Keep Blount Beautiful Uses Grant to Plant More than 50 Trees at Local Schools

Keep Blount Beautiful received a grant from The UPS Foundation as part of the 2019 Keep America Beautiful/UPS Community Tree and Recovery Tree Planting Grant Program

Keep Blount Beautiful (KBB), located in Alcoa, Tennessee, was awarded the grant to support its youth program called The Kids Keep Blount Beautiful, which offers community greening opportunities to local students. KBB partnered with two local schools, William Blount High School and Clayton Bradley Academy, to execute the tree planting projects. At both schools, KBB indicated it wanted to help beautify the campuses, provide education opportunities, and also give the students a sense of pride by letting them get involved.

Working alongside William Blount High School’s landscaping class, KBB planted 30 trees, including redbud, oakleaf hydrangea, fringetree, and American holly.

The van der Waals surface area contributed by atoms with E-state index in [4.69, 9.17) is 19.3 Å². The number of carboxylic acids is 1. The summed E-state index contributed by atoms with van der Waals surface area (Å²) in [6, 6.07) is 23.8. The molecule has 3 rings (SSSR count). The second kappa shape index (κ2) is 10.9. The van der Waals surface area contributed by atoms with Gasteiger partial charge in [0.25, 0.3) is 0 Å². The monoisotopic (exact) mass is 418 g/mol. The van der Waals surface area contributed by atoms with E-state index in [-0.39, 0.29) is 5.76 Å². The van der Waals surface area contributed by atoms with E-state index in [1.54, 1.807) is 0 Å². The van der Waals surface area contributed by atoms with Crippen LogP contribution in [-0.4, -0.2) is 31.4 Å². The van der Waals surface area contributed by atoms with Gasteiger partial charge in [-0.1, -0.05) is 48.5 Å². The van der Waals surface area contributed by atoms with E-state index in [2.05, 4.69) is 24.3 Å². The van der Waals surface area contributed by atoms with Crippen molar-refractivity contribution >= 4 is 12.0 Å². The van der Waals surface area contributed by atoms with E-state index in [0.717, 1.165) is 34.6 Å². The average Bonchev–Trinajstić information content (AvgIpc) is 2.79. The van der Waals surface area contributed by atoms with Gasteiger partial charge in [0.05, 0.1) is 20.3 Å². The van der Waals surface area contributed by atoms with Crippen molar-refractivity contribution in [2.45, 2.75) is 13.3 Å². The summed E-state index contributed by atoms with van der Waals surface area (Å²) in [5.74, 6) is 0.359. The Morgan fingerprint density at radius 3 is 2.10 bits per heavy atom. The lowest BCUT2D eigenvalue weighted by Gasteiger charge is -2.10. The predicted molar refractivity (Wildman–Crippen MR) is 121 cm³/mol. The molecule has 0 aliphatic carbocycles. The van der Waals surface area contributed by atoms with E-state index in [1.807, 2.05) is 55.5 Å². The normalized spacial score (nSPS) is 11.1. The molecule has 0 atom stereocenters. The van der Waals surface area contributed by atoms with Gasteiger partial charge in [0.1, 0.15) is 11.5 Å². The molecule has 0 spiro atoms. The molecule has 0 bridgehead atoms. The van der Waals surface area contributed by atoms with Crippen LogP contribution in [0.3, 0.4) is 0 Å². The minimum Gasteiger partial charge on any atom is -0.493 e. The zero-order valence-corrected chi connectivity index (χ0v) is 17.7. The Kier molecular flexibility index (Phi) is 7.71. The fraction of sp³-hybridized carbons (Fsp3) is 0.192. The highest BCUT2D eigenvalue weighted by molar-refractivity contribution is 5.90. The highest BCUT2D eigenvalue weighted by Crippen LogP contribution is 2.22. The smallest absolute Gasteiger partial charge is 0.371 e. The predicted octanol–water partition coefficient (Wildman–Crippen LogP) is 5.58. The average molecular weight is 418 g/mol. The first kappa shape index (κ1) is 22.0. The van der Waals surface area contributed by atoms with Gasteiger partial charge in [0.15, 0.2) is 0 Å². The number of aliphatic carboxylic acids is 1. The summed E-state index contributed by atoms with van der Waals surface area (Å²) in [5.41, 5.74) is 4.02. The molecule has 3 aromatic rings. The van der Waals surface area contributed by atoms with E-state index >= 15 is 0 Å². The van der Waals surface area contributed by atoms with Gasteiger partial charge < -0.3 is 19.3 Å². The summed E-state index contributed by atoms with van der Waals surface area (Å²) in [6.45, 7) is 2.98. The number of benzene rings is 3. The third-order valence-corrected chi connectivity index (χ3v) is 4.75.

“We [wanted] to give the landscaping class hands-on experience with tree planting, including vital planting requirements, such as compost ratios, tree heights, [and] how to mulch properly,” said Keep Blount Beautiful Executive Director Brittney Whipple in an email.

At Clayton Bradley Academy, KBB worked with elementary and high school students to plant 21 trees, including red mulberry, pecan, redbud, fringetree, sweet crabapple, Chickasaw plum, silky dogwood, serviceberry, buttonbush, and elderberry. The high schoolers assisted the elementary students with the tree plantings during the school’s outdoor education day, called Pistol Creek Day. KBB said the trees will provide outdoor learning opportunities for the students, while supporting the surrounding ecology.

“For each of the three sections of campus, trees were selected based on education — history, biology, [and] environment — pollinator support, and edible components,” said Whipple.

In addition to working with each school to determine the right trees and their desired purpose prior to the plantings, KBB said it also plans to assist with keeping up with the growth and care of the trees.

“Since the planting, we have provided more mulch, metal identification signs, volunteers for maintenance, and answers to any questions they have regarding the health of the trees,” Whipple said.